I was trying to distinguish memoization from dynamic programming --- in
a technical way --- and I failed. Can you write something like a mathematical definition of each one?
On 2024-01-03, Julieta Shem <jshem@yaxenu.org> wrote:
I was trying to distinguish memoization from dynamic programming --- in
a technical way --- and I failed. Can you write something like a
mathematical definition of each one?
Dynamic programming breaks a larger problem into sub-problems which
can be solved separately and then integrated to solve the
larger problem.
Memoization helps when the recursion leads to overlapping subproblems
that lead to an exponential explosion if the duplication is not
identified and suppressed.
On 2024-01-03, Julieta Shem <jshem@yaxenu.org> wrote:
I was trying to distinguish memoization from dynamic programming --- in
a technical way --- and I failed. Can you write something like a
mathematical definition of each one?
Did you check Wikipedia?
https://en.wikipedia.org/wiki/Dynamic_programming
Dynamic programming is an "algorithmic paradigm" according to this page;
a nice term.
Why do they say ``overlapping subproblems'' when it seems that what is
meant is a duplicate problem? For instance, the interval [0, 10]
overlaps with the interval [5, 15], but they're not the same. AFAICT, memoization is only useful when at least two of the subproblems are
exactly the same.
On 2024-01-03, Julieta Shem <jshem@yaxenu.org> wrote:
Why do they say ``overlapping subproblems'' when it seems that what is
meant is a duplicate problem? For instance, the interval [0, 10]
overlaps with the interval [5, 15], but they're not the same. AFAICT,
memoization is only useful when at least two of the subproblems are
exactly the same.
The famous example is Fibonacci. If you calculate fib(7) recursively,
fib(3), and others, will show up more than once in the recursion:
fib(7)
/ \
fib(6) fib(5)
/ \ / \
fib(4) fib(5) fib(4) fib(3)
/ \ / \
fib(4) fib(3)
/ \ / \
Why is that called overlapping? Because the left subtree fib(6)
and fib(5) are not the same, but they contain some common content
(nodes that are exactly the same like another copy of fib(5), and
multiple fib(4) and so on).
It's just in contrast to divide-and-conquer, where the problem
space is being strictly partitioned; no part or sub-part of the
left tree occcurs in the right or vice versa.
[0, 10] and [5, 15] overlap, and they have [5, 10] in common.
If that can be solved as a sub-problem, such that we can solve
[0, 4], [5, 10] and [11, 15], and put them together,
that would be better than solving [5, 10] twice and doing
the same thing.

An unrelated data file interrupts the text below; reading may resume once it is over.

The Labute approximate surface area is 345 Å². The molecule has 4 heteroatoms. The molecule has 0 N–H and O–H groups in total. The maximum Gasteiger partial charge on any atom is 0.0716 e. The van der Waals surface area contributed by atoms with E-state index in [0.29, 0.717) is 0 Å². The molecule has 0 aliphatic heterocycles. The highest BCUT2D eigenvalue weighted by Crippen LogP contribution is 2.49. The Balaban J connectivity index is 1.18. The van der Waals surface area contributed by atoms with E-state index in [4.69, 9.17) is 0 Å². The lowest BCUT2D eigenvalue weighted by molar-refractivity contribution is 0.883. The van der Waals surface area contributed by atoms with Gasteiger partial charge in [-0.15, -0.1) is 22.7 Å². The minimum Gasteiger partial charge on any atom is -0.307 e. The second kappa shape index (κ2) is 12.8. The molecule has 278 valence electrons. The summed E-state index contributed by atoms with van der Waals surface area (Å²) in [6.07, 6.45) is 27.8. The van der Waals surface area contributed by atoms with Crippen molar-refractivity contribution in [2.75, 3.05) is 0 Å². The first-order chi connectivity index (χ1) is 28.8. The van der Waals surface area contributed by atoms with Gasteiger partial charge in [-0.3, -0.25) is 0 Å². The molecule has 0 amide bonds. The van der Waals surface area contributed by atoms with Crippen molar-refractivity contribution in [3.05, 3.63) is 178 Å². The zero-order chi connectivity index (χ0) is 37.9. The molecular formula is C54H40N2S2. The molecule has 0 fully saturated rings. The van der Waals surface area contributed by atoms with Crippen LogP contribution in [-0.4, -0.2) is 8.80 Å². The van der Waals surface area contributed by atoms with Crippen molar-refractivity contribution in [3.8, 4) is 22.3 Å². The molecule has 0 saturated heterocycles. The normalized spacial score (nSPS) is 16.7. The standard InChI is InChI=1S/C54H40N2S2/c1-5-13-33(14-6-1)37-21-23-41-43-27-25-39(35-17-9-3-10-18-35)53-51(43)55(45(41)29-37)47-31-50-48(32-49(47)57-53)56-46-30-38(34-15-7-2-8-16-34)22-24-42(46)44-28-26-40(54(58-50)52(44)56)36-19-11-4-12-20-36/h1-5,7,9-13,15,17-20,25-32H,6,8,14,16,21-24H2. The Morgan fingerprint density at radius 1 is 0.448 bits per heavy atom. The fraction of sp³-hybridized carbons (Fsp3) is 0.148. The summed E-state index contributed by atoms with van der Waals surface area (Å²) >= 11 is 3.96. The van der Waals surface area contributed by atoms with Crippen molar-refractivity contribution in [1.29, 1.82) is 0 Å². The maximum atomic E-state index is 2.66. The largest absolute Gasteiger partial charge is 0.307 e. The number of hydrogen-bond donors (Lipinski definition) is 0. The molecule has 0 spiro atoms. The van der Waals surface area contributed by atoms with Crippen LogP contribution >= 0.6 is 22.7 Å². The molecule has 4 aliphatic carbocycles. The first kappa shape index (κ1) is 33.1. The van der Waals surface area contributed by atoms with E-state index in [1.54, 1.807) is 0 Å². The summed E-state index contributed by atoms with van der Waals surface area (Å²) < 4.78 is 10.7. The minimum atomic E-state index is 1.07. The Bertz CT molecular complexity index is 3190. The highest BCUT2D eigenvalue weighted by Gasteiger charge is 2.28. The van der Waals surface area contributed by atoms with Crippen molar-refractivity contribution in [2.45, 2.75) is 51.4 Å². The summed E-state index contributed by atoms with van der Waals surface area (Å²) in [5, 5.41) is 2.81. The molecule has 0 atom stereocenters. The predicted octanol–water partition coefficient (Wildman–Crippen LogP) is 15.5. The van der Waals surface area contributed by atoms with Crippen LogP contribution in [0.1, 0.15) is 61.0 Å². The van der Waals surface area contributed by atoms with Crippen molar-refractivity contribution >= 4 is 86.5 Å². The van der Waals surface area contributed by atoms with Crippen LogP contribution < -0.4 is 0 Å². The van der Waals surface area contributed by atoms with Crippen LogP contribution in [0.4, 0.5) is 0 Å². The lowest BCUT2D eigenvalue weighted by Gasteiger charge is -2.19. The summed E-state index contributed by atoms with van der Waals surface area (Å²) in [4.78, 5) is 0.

I was trying to distinguish memoization from dynamic programming --- in
a technical way --- and I failed. Can you write something like a mathematical definition of each one?
On 1/3/2024 11:53 AM, Julieta Shem wrote:
I was trying to distinguish memoization from dynamic programming --- in
a technical way --- and I failed. Can you write something like a
mathematical definition of each one?
Memoization and dynamic programming are both techniques used to
improve the efficiency of algorithms, but there are some key
differences between them:
--------------Memoization:
Focus: Caching previously computed results
Approach: Top-down (usually implemented with recursion)
Applicability: Any function with repeated computations for the same inputs
Example: Imagine a function that calculates the nth Fibonacci
number. Recursive calls to calculate smaller Fibonacci numbers happen repeatedly. Memoization remembers these calculations and avoids
redundant computations.
--------Dynamic Programming:
Focus: Solving problems with overlapping subproblems iteratively
Approach: Bottom-up (often uses tables or arrays)
Applicability: Problems where solutions to subproblems contribute to
the solution of larger problems
Example: Counting the number of ways to climb stairs.
You can find the number of ways to climb 1 or 2 stairs, and
then use those to find the number of ways to climb 3 stairs,
and so on.
The Relationship:
Memoization can be considered a tool used within dynamic programming.
Dynamic programming doesn't necessarily require memoization, it can
solve problems bottom-up directly.
Here's an analogy:
Think of memoization as a to-do list app. You write down tasks you've
already completed to avoid doing them again.
Dynamic programming is like a recipe. You break down a
complex dish into smaller steps, ensuring you only perform each step
once.
Here's an analogy:
Think of memoization as a to-do list app. You write down tasks you've
already completed to avoid doing them again.
Dynamic programming is like a recipe. You break down a
complex dish into smaller steps, ensuring you only perform each step
once.
Thanks for the analogy.
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